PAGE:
Presumably growth-killing policies benefit the politicians who implement and maintain them; otherwise, they would not exist.
To answer this question, we need to turn to the study of political institutions.
The fifth section concludes with recommendations for both developed and less developed countries.
Foreign Aid and Economic Development Publicly funded foreign aid is offered in two forms: direct grants-in-aid and loans.
In only one country (Israel) has development aid had the intended effects on growth.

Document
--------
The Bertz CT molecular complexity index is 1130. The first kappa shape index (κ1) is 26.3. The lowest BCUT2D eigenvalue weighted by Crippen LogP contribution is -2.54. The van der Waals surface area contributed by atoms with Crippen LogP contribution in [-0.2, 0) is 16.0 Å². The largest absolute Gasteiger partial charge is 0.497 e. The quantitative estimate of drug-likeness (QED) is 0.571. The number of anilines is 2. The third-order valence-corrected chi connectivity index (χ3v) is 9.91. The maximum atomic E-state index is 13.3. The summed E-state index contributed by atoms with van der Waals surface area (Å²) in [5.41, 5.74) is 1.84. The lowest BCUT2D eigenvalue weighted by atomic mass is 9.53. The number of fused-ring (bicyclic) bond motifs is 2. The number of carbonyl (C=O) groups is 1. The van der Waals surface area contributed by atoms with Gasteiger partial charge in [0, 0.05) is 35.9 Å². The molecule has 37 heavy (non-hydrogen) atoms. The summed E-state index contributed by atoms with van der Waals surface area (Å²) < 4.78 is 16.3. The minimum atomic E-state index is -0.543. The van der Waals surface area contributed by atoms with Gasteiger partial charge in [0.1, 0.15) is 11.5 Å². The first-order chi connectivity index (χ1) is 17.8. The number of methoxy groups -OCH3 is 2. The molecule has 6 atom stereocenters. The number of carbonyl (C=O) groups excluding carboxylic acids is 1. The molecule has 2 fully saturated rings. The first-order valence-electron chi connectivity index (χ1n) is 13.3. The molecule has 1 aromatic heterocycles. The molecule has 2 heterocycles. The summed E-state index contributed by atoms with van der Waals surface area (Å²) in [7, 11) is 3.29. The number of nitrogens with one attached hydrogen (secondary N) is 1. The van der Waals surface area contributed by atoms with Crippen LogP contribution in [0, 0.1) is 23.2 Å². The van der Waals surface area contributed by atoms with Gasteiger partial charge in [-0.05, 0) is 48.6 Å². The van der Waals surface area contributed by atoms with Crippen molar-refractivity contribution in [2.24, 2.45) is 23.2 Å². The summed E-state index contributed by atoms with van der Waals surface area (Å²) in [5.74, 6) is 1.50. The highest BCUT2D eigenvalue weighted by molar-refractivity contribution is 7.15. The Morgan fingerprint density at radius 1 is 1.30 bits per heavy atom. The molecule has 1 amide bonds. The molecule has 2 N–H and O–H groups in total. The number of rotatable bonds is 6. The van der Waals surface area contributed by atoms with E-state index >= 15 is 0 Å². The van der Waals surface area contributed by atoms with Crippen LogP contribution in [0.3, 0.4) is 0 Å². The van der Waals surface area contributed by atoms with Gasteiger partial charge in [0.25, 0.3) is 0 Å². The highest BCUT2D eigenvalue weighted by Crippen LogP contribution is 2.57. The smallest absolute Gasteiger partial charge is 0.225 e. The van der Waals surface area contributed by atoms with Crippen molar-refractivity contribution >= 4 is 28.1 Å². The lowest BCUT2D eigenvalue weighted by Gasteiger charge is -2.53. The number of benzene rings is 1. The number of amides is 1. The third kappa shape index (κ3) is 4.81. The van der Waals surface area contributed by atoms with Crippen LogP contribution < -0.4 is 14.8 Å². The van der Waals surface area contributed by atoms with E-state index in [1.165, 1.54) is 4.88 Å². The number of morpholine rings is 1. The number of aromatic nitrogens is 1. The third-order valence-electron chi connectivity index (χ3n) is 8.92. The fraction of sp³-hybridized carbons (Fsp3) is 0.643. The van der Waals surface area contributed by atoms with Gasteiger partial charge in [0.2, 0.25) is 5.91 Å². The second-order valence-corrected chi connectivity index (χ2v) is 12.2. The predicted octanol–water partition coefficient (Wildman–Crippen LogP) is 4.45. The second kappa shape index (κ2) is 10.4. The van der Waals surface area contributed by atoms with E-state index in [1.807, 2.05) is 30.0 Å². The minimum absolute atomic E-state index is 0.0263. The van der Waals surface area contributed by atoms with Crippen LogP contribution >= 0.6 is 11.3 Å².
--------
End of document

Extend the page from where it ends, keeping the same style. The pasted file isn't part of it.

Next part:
Defenders of aid, such as Jeffrey Sachs and Steve Radelet, point to specific successful projects in which aid was a component.Easterlys argument suffers from the economists tendency to exogenize the state, to assume that government actors are beyond the mechanisms of maximization that drive market actors.By contrast, this paper presents a political economy model of foreign aid and argues that both humanitarian aid and multilateral structural adjustment and development assistance through the International Monetary Fund (IMF) and World Bank have actually been designed to fail in their ostensible aims: if they were to be reformed along the lines Easterly suggests, they would lose their political raison dêtre.Grants typically address imminent humanitarian needs such as famine and disaster relief, public health, and housing.The IMF and World Bank, which are principally funded by the G-7 developed countries, theoretically have different functions promoting international financial stability and economic development projects, respectively but since the collapse of the Bretton-Woods international monetary system in 1973, the IMF has broadened its mandate to cover any kind of assistance for governments trying to reform their economies (what the IMF calls structural adjustment).Institutions can constrain politicians and provide them the incentives to pursue growth-enhancing policies.Competitive elections generally place a constraint on the most ravenous, destructive kinds of rent-seeking, and Milner and Kubota have found that among developing countries, democracies are more likely than authoritarian regimes, particularly military regimes and personalist dictatorships, to liberalize trade. Barro finds an upside-down U-shaped relationship between level of democracy and growth and, echoing the concerns of classical liberals such as Lord Acton about universal suffrage, infers that overly inclusive political systems can be bogged down with redistributive interest-group politics. The real issue is whether institutions constrain politicians so that there is a credible commitment to maintaining private property rights and free markets. Political systems that give market-friendly constituencies effective veto power over future policy proposals help to establish credibility, because entrepreneurs then believe that they can make long-term investments without much risk of future expropriation.Branko Milanovic argued that loans through the IMF and World Bank should not be considered aid since they have to be repaid, but this argument ignores the fact that these loans are offered at interest rates substantially below market otherwise, governments would have no reason to accept them, given the policy strings attached (known as conditionality).Grants-in-aid are largely conducted bilaterally, government-to-government, or through United Nations agencies.According to UN Food and Agriculture Organization Director-General Jacques Diouf, Most food aid is donated on condition that it be purchased and processed in, and shipped from, donor countries, even when adequate supplies are available in the region where it is needed. The United States government, for instance, requires that all food aid be transported on U. Additionally, food aid can sometimes harm those it is intended to help, as when UN food giveaways in Mogadishu, Somalia in 1993 went chiefly to the warlords and harmed the destitute and persecuted Rahanweyn farmers, who then could not sell their own produce. The second type of political consideration involved in aid lies in the realm of international diplomacy (high politics). As Bhagwati notes, multinationals attracted by subsidies generally add little value. Studies of American states have shown that tax breaks and subsidies do not generate positive externalities and may not even make a difference in businesses location decisions. What can governments in developing countries do, then, to attract FDI and to speed up technological change in domestic industry?The real question is, What should these governments not do?